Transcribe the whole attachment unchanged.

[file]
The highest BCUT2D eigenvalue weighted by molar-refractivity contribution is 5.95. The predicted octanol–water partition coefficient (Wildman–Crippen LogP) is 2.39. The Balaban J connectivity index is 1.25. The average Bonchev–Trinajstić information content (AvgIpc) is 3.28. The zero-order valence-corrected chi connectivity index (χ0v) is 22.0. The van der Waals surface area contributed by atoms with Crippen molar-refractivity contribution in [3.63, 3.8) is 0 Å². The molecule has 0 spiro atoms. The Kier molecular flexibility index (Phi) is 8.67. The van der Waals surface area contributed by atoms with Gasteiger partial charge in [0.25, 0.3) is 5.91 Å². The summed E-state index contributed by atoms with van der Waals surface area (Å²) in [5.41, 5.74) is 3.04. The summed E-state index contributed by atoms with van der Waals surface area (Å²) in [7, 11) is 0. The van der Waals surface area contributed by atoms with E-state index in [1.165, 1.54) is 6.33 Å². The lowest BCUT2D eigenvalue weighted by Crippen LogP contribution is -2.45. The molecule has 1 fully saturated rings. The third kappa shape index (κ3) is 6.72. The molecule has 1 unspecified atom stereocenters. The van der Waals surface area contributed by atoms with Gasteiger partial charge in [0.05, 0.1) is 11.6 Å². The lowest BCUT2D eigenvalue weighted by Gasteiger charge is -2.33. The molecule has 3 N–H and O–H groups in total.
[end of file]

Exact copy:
The highest BCUT2D eigenvalue weighted by molar-refractivity contribution is 5.95. The predicted octanol–water partition coefficient (Wildman–Crippen LogP) is 2.39. The Balaban J connectivity index is 1.25. The average Bonchev–Trinajstić information content (AvgIpc) is 3.28. The zero-order valence-corrected chi connectivity index (χ0v) is 22.0. The van der Waals surface area contributed by atoms with Crippen molar-refractivity contribution in [3.63, 3.8) is 0 Å². The molecule has 0 spiro atoms. The Kier molecular flexibility index (Phi) is 8.67. The van der Waals surface area contributed by atoms with Gasteiger partial charge in [0.25, 0.3) is 5.91 Å². The summed E-state index contributed by atoms with van der Waals surface area (Å²) in [5.41, 5.74) is 3.04. The summed E-state index contributed by atoms with van der Waals surface area (Å²) in [7, 11) is 0. The van der Waals surface area contributed by atoms with E-state index in [1.165, 1.54) is 6.33 Å². The lowest BCUT2D eigenvalue weighted by Crippen LogP contribution is -2.45. The molecule has 1 fully saturated rings. The third kappa shape index (κ3) is 6.72. The molecule has 1 unspecified atom stereocenters. The van der Waals surface area contributed by atoms with Gasteiger partial charge in [0.05, 0.1) is 11.6 Å². The lowest BCUT2D eigenvalue weighted by Gasteiger charge is -2.33. The molecule has 3 N–H and O–H groups in total.